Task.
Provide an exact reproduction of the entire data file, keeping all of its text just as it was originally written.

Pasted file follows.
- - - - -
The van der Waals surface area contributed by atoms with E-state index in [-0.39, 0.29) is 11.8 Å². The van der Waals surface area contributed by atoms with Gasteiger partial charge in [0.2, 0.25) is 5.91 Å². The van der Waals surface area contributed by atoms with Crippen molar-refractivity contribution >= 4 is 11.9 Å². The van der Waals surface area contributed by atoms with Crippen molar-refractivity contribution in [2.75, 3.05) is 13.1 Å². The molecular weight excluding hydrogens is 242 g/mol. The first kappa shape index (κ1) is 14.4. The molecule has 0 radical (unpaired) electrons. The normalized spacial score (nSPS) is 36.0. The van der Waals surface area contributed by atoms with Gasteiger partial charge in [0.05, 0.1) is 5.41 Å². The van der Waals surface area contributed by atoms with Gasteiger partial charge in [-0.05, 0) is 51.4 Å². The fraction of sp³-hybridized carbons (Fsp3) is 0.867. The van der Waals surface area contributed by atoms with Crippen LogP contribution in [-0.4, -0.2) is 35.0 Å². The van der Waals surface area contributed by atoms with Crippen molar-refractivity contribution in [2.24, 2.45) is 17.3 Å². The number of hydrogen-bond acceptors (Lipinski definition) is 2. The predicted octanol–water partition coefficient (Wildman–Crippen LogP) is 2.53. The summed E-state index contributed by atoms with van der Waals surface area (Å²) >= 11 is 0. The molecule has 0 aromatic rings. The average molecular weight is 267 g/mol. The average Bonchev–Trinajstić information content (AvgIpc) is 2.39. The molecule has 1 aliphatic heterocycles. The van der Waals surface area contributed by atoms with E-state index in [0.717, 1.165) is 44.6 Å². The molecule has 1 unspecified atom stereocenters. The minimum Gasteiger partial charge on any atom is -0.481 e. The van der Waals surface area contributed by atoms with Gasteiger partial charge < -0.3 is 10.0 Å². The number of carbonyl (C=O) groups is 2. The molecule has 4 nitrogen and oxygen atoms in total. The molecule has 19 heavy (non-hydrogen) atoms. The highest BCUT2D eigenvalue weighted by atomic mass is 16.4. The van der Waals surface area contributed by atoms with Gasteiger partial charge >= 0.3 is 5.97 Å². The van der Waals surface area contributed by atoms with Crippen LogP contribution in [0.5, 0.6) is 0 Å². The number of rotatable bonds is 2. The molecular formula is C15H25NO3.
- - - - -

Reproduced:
The van der Waals surface area contributed by atoms with E-state index in [-0.39, 0.29) is 11.8 Å². The van der Waals surface area contributed by atoms with Gasteiger partial charge in [0.2, 0.25) is 5.91 Å². The van der Waals surface area contributed by atoms with Crippen molar-refractivity contribution >= 4 is 11.9 Å². The van der Waals surface area contributed by atoms with Crippen molar-refractivity contribution in [2.75, 3.05) is 13.1 Å². The molecular weight excluding hydrogens is 242 g/mol. The first kappa shape index (κ1) is 14.4. The molecule has 0 radical (unpaired) electrons. The normalized spacial score (nSPS) is 36.0. The van der Waals surface area contributed by atoms with Gasteiger partial charge in [0.05, 0.1) is 5.41 Å². The van der Waals surface area contributed by atoms with Gasteiger partial charge in [-0.05, 0) is 51.4 Å². The fraction of sp³-hybridized carbons (Fsp3) is 0.867. The van der Waals surface area contributed by atoms with Crippen LogP contribution in [-0.4, -0.2) is 35.0 Å². The van der Waals surface area contributed by atoms with Crippen molar-refractivity contribution in [2.24, 2.45) is 17.3 Å². The number of hydrogen-bond acceptors (Lipinski definition) is 2. The predicted octanol–water partition coefficient (Wildman–Crippen LogP) is 2.53. The summed E-state index contributed by atoms with van der Waals surface area (Å²) >= 11 is 0. The molecule has 0 aromatic rings. The average molecular weight is 267 g/mol. The average Bonchev–Trinajstić information content (AvgIpc) is 2.39. The molecule has 1 aliphatic heterocycles. The van der Waals surface area contributed by atoms with E-state index in [0.717, 1.165) is 44.6 Å². The molecule has 1 unspecified atom stereocenters. The minimum Gasteiger partial charge on any atom is -0.481 e. The van der Waals surface area contributed by atoms with Gasteiger partial charge < -0.3 is 10.0 Å². The number of carbonyl (C=O) groups is 2. The molecule has 4 nitrogen and oxygen atoms in total. The molecule has 19 heavy (non-hydrogen) atoms. The highest BCUT2D eigenvalue weighted by atomic mass is 16.4. The van der Waals surface area contributed by atoms with Gasteiger partial charge >= 0.3 is 5.97 Å². The van der Waals surface area contributed by atoms with Crippen LogP contribution in [0.5, 0.6) is 0 Å². The number of rotatable bonds is 2. The molecular formula is C15H25NO3.